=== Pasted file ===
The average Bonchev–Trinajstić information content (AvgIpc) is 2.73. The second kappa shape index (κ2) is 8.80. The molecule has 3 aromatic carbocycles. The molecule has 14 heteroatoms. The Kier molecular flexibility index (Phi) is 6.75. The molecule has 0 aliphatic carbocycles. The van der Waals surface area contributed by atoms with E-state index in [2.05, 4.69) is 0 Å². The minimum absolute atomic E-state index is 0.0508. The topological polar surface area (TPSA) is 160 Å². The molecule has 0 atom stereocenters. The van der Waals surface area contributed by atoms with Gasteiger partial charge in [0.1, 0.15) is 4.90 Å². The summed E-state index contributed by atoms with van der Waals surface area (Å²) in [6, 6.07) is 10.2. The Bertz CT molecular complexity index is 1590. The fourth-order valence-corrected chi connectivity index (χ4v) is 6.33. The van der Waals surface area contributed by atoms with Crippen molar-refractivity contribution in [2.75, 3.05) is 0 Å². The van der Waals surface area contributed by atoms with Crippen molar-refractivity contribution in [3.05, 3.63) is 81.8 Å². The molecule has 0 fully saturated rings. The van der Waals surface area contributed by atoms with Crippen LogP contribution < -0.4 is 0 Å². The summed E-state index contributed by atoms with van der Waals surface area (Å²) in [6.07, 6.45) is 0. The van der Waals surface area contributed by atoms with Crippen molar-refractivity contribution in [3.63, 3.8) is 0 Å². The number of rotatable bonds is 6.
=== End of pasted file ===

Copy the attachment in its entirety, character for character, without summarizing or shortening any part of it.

The average Bonchev–Trinajstić information content (AvgIpc) is 2.73. The second kappa shape index (κ2) is 8.80. The molecule has 3 aromatic carbocycles. The molecule has 14 heteroatoms. The Kier molecular flexibility index (Phi) is 6.75. The molecule has 0 aliphatic carbocycles. The van der Waals surface area contributed by atoms with E-state index in [2.05, 4.69) is 0 Å². The minimum absolute atomic E-state index is 0.0508. The topological polar surface area (TPSA) is 160 Å². The molecule has 0 atom stereocenters. The van der Waals surface area contributed by atoms with Gasteiger partial charge in [0.1, 0.15) is 4.90 Å². The summed E-state index contributed by atoms with van der Waals surface area (Å²) in [6, 6.07) is 10.2. The Bertz CT molecular complexity index is 1590. The fourth-order valence-corrected chi connectivity index (χ4v) is 6.33. The van der Waals surface area contributed by atoms with Crippen molar-refractivity contribution in [2.75, 3.05) is 0 Å². The van der Waals surface area contributed by atoms with Crippen molar-refractivity contribution in [3.05, 3.63) is 81.8 Å². The molecule has 0 fully saturated rings. The van der Waals surface area contributed by atoms with Crippen LogP contribution < -0.4 is 0 Å². The summed E-state index contributed by atoms with van der Waals surface area (Å²) in [6.07, 6.45) is 0. The van der Waals surface area contributed by atoms with Crippen molar-refractivity contribution in [3.63, 3.8) is 0 Å². The number of rotatable bonds is 6.